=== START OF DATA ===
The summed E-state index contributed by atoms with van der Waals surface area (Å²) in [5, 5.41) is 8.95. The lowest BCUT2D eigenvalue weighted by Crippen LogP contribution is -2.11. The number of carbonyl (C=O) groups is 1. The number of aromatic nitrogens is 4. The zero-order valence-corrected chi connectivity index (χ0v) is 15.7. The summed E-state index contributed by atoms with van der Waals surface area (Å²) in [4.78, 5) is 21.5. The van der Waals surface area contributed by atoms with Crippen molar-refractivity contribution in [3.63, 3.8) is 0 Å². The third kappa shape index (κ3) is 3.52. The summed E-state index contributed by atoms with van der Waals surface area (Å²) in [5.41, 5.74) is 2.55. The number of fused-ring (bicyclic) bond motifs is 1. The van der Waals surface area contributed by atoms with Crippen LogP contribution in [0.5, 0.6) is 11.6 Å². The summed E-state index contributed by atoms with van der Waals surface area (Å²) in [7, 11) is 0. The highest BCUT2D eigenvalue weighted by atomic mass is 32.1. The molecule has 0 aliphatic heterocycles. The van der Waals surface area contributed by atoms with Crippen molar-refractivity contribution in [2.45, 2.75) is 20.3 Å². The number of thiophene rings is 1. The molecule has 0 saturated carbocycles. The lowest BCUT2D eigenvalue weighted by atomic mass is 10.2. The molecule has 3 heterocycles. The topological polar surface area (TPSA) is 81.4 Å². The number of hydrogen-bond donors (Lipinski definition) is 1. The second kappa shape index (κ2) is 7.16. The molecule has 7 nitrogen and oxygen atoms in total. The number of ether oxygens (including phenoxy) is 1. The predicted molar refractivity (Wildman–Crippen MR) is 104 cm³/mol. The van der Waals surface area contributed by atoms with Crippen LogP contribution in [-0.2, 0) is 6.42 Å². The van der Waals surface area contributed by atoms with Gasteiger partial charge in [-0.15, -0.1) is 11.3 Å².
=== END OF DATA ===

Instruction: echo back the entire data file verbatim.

The summed E-state index contributed by atoms with van der Waals surface area (Å²) in [5, 5.41) is 8.95. The lowest BCUT2D eigenvalue weighted by Crippen LogP contribution is -2.11. The number of carbonyl (C=O) groups is 1. The number of aromatic nitrogens is 4. The zero-order valence-corrected chi connectivity index (χ0v) is 15.7. The summed E-state index contributed by atoms with van der Waals surface area (Å²) in [4.78, 5) is 21.5. The van der Waals surface area contributed by atoms with Crippen molar-refractivity contribution in [3.63, 3.8) is 0 Å². The third kappa shape index (κ3) is 3.52. The summed E-state index contributed by atoms with van der Waals surface area (Å²) in [5.41, 5.74) is 2.55. The number of fused-ring (bicyclic) bond motifs is 1. The van der Waals surface area contributed by atoms with Crippen LogP contribution in [0.5, 0.6) is 11.6 Å². The summed E-state index contributed by atoms with van der Waals surface area (Å²) in [7, 11) is 0. The highest BCUT2D eigenvalue weighted by atomic mass is 32.1. The molecule has 0 aliphatic heterocycles. The van der Waals surface area contributed by atoms with Crippen molar-refractivity contribution in [2.45, 2.75) is 20.3 Å². The number of thiophene rings is 1. The molecule has 0 saturated carbocycles. The lowest BCUT2D eigenvalue weighted by atomic mass is 10.2. The molecule has 3 heterocycles. The topological polar surface area (TPSA) is 81.4 Å². The number of hydrogen-bond donors (Lipinski definition) is 1. The second kappa shape index (κ2) is 7.16. The molecule has 7 nitrogen and oxygen atoms in total. The number of ether oxygens (including phenoxy) is 1. The predicted molar refractivity (Wildman–Crippen MR) is 104 cm³/mol. The van der Waals surface area contributed by atoms with Crippen LogP contribution in [-0.2, 0) is 6.42 Å². The van der Waals surface area contributed by atoms with Gasteiger partial charge in [-0.15, -0.1) is 11.3 Å².